A Middle Aged Colony at the Casitas
Photo of middle-aged colony with 6 foot diameter mound and 14 foot diameter cleared area
Near the north end of the Willow Walnut Trail, on the west side of Bear Creek, lying about 13 feet above creek level, a typical middle-aged colony is found on a wide, old, creek terrace surrounded by grass and mesquite. The cleared area around the central low mound is about 14 feet in diameter and the central mound is about 6 feet in diameter and 8 inches high. This colony would be at least 6 years old.
A Young Colony at the Casitas
Photo of young colony; note almost lack of mound and cleared area
A few yards south of the middle-aged colony a young colony is found. Lacking a peripheral cleared area and an obvious central mound, only the concentrated deposits of the telltale coarse sand and granule sand and rock material surrounding the inconspicuous entrance to the nest identify this as a Red Harvester Ant Nest. Age of this colony is less than 5 years, perhaps 2 or 3 years old.
Encountered away from the nest, Red Harvester Ants are not aggressive and will rarely attack or bite the strolling or resting hiker, but will simply carry on with their perceived personal mission, whatever that may be. However, for the preoccupied hiker or obliviously engaged birder who unwittingly pauses within their cleared area, or near the entrance of a not-so-obvious young colony such as this one, for more than about 30 seconds, it will be, shall we say, a most memorable learning experience. Soon, those open pant legs will become the center of attraction for a host of the colony’s Patrollers, Nest Maintenance, and Midden Workers who will do their collective best to remove you from their premises! The actual bite of the Red Harvester ant itself may or not be all that painful, sometimes going unnoticed . . . for awhile . . . but after a few hours will eventually produce a large welt from the venom it has injected in the various parts of one’s lower anatomy. Depending on one’s own chemistry and allergic reaction, these welts can be either itchy or burningly painful . . . or both. But eventually, like maybe in three to five days (as is the case with this humble naturalist), they will suddenly disappear. Taking good hot showers seems to speed the process of recovery and during the interim of healing will act both as a temporary palliative on the welts as well as a provider of rather unusual exotic sensations!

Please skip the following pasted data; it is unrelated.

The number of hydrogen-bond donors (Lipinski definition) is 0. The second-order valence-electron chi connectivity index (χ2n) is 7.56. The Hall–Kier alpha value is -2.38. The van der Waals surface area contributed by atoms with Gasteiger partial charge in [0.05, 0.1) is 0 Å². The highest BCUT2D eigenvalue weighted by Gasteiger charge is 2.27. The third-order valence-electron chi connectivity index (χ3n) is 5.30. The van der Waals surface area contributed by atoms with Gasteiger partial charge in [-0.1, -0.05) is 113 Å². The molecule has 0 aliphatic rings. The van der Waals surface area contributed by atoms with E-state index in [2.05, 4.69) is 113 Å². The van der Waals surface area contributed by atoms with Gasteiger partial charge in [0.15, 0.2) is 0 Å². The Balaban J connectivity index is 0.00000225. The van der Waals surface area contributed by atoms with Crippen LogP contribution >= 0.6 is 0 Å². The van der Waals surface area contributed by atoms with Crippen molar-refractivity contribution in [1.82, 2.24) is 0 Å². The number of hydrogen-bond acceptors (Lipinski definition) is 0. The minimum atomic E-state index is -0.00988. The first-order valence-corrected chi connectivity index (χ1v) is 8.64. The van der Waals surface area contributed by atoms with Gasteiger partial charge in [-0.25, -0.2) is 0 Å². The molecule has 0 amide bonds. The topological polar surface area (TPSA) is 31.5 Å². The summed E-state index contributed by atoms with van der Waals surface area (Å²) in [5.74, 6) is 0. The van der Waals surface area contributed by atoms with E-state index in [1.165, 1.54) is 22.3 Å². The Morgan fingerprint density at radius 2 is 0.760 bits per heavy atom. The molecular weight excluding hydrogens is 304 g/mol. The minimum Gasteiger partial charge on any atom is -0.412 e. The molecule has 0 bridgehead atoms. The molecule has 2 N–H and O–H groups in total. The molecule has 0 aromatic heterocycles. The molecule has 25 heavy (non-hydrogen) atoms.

TRACING FORAGING TRAILS TO A YOUNG COLONY NEAR THE STUDIO AT THE CASA
Here at Casitas de Gila we have been feeding the wild birds between 50 to100 pounds of birdseed a month, year-around, for some 18 years now, for the enjoyment of our guests as well as ourselves. Behind the office and our Casa we have established a feeding station where we sit each morning having a cup of tea while discussing our tasks for the day, and watching what we have come to call the Casa Birds just outside the window. For both of us, watching the comings, goings, and annual return of the wide variety of species that change through the seasons here has become a morning ritual of never-ending pleasure.